Mr. Burns, a Post-Electric Play

A group of survivors, adrift in a nuclear winter, take comfort in their memories of an iconic television show.

The cast of Mr. Burns, a Post-Electric Play, directed by A. Nora Long, at the Lyric Stage Company.
The cast of Mr. Burns, a Post-Electric Play, directed by A. Nora Long, at the Lyric Stage Company.
(© Mark S. Howard)

It's no wonder that thoughts of an apocalypse linger in our shared consciousness, given the real and present threats of aging nuclear plants, bleached coral reefs, and monster storms (never mind omnipresent terrorist threats). Ever-submerged in our thoughts are questions about what we will do, how we will cope, and who will survive, if the unthinkable happens.

The Lyric Stage realizes Anne Washburn's bleak but imaginative theatrical pastiche about such a world, Mr. Burns, a Post-Electric Play, with A. Nora Long at the helm. In Mr. Burns, Washburn takes our concerns a step further, not only worrying whether civilization will endure, but what will remain of our heritage. In her opinion, architecture, paintings, literature, and symphonies will disappear, and pop culture, the shows we watched together around our television sets, will be all that is left, as if our Bible and our Odyssey.

Mr. Burns is divided into three acts set in different time periods. Act 1 takes place shortly after an undescribed catastrophe that appears to have led to a worldwide nuclear meltdown. Five people gather around a campfire as another one watches from a patch of leafless trees. Rather than thoughts about food or shelter, their animated conversation is centered on the television show The Simpsons. It seems that remembering the details of an episode called "Cape Feare" is the most important thing in their lives. However, danger is never far from their minds. They all carry guns, as well as lithium-powered flashlights, which are the only way to keep darkness at bay now that the electricity is gone.

The second act is set seven years later, when improvised skits about The Simpsons make up the repertory for a touring theatrical troupe. The same characters, now hardened to their new condition, make their living by producing the shows, complete with commercials. The entertainment includes a marvelous send-up of pop songs and club dancing, choreographed by Yo-el Cassell. By Act 3, now 82 years after the catastrophe, the Simpsons episode, combined with the destruction, has been transformed into a sung-through opera, performed by masked characters singing rhymed couplets that end in a glimpse of heaven.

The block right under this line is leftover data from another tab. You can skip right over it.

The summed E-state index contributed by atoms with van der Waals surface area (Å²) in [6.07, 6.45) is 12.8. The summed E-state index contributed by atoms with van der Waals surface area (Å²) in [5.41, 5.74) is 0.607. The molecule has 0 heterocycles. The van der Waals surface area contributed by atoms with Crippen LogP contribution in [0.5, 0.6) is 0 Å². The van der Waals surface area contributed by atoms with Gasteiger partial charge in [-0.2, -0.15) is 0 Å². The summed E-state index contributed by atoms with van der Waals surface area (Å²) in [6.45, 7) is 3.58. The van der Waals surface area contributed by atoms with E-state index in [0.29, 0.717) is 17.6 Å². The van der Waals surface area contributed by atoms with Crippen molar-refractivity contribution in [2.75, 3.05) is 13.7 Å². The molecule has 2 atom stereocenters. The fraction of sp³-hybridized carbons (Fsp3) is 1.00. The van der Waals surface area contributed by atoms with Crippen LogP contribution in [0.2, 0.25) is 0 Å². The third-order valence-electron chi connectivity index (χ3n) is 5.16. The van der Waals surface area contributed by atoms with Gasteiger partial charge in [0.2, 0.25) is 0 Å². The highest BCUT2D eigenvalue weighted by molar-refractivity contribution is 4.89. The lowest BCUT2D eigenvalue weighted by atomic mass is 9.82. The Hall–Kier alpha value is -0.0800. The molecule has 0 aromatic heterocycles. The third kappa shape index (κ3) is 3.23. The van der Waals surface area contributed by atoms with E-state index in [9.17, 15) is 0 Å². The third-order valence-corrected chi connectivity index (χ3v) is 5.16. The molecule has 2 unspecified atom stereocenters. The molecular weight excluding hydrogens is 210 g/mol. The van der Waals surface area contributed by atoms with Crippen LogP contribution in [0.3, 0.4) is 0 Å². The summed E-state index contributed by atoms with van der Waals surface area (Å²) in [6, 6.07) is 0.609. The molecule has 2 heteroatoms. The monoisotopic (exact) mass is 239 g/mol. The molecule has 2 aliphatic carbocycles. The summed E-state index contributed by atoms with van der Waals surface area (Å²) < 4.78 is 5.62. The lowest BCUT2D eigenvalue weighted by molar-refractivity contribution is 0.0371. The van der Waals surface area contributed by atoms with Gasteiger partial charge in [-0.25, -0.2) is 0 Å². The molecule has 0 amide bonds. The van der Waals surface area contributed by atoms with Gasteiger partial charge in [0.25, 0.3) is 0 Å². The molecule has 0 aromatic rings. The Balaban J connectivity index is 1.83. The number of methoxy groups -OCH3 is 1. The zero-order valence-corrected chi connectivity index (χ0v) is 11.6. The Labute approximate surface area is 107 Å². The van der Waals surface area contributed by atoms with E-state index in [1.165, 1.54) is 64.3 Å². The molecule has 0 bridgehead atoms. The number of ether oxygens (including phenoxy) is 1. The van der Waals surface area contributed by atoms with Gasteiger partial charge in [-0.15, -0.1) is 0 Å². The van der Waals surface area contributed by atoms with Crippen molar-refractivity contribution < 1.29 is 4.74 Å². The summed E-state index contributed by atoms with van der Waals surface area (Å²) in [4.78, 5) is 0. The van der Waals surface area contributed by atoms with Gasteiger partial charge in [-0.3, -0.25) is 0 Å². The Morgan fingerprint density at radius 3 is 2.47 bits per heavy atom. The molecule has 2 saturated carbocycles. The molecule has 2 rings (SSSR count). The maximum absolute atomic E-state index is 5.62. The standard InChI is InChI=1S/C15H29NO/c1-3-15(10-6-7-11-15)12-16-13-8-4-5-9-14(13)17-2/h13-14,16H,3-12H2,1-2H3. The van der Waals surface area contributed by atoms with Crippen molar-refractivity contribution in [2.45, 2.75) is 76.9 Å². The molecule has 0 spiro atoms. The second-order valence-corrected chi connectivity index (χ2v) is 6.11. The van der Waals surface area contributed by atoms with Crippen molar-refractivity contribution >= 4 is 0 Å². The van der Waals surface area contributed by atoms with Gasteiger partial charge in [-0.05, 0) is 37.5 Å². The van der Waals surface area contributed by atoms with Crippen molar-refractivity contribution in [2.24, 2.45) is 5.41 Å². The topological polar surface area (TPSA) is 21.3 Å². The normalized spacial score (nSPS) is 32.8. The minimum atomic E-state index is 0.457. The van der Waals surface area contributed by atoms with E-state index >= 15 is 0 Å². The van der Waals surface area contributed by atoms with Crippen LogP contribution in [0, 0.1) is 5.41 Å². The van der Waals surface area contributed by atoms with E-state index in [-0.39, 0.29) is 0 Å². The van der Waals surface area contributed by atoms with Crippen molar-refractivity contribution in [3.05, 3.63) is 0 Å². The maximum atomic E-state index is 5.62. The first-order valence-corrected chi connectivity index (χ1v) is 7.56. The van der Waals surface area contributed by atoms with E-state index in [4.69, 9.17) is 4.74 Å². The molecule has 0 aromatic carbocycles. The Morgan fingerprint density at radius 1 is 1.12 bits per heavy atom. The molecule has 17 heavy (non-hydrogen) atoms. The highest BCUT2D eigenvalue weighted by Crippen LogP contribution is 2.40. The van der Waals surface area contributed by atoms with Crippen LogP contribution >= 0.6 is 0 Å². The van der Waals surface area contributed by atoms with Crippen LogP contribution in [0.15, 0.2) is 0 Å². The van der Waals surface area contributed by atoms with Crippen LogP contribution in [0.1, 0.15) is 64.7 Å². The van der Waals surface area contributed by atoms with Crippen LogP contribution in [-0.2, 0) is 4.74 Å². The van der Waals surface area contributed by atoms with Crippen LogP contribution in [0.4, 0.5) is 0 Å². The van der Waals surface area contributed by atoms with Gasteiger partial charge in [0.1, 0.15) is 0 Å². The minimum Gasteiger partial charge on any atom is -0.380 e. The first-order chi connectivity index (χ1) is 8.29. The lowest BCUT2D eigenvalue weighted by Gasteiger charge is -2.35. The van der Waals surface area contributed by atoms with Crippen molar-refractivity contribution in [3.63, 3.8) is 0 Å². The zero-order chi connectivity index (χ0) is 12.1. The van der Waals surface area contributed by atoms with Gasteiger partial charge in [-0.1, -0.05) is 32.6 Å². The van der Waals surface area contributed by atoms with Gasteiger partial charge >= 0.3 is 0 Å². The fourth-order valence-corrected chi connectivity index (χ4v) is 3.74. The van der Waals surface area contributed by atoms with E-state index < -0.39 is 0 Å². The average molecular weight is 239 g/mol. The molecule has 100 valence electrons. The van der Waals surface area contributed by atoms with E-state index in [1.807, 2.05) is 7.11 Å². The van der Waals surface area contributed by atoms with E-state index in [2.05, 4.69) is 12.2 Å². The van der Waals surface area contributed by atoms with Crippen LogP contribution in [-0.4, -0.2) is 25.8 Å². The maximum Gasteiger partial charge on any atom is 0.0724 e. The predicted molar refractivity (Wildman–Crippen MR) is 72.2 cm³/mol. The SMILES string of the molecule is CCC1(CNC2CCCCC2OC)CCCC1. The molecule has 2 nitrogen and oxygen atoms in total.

The actors form an ensemble that intertwines in so many ways that it is difficult to single out one of them: the stalwart Joseph Marrella is the pragmatic Matt, turned into the clueless Homer; the innocent but determined Lindsey McWhorter, takes the role of the sensitive young woman, Maria, then becomes the cartoonish Lisa. As both aloof and wary, Brandon G. Green is the gruff Sam, and the villain, Mr. Burns. Chameleon-like, Nael Nacer is first the outlier, next the leading man, and finally Scratchy. The golden-voiced, Aimee Doherty deftly changes from a woman, Quincy, into the rascal, Bart. The ensemble is completed by the Jordan Clark and a Gillian Mackay-Smith in supporting roles.

The marvelous score to the opera has been composed by Michael Fried, with movement throughout directed by Cassell. Long’s assured direction integrates the omnipresent dread into the behavior of the survivors and their descendants through-out the long segue from epoch to epoch. A four-piece orchestra, led by musical director Alyson Jones at the keyboard, accompanies the fully staged third act. The scenic design by Shelley Barish, enhanced by Wen-Ling Liao’s lighting, emphasizes the anti-spectacle effects as if the show were being staged on the same landscape as Beckett’s Waiting for Godot, except for the characters’ masks as the Simpsons (devised by Lauren Duffy).

Washburn's play dwells on a central theme of the creation of stories that are handed down from generation to generation, accruing additional meaning for every age. Washburn leaves us with the comforting notion that even if humanity must perish, creativity will not, and the myths derived from life on earth will continue as long as one person is left to tell the tale.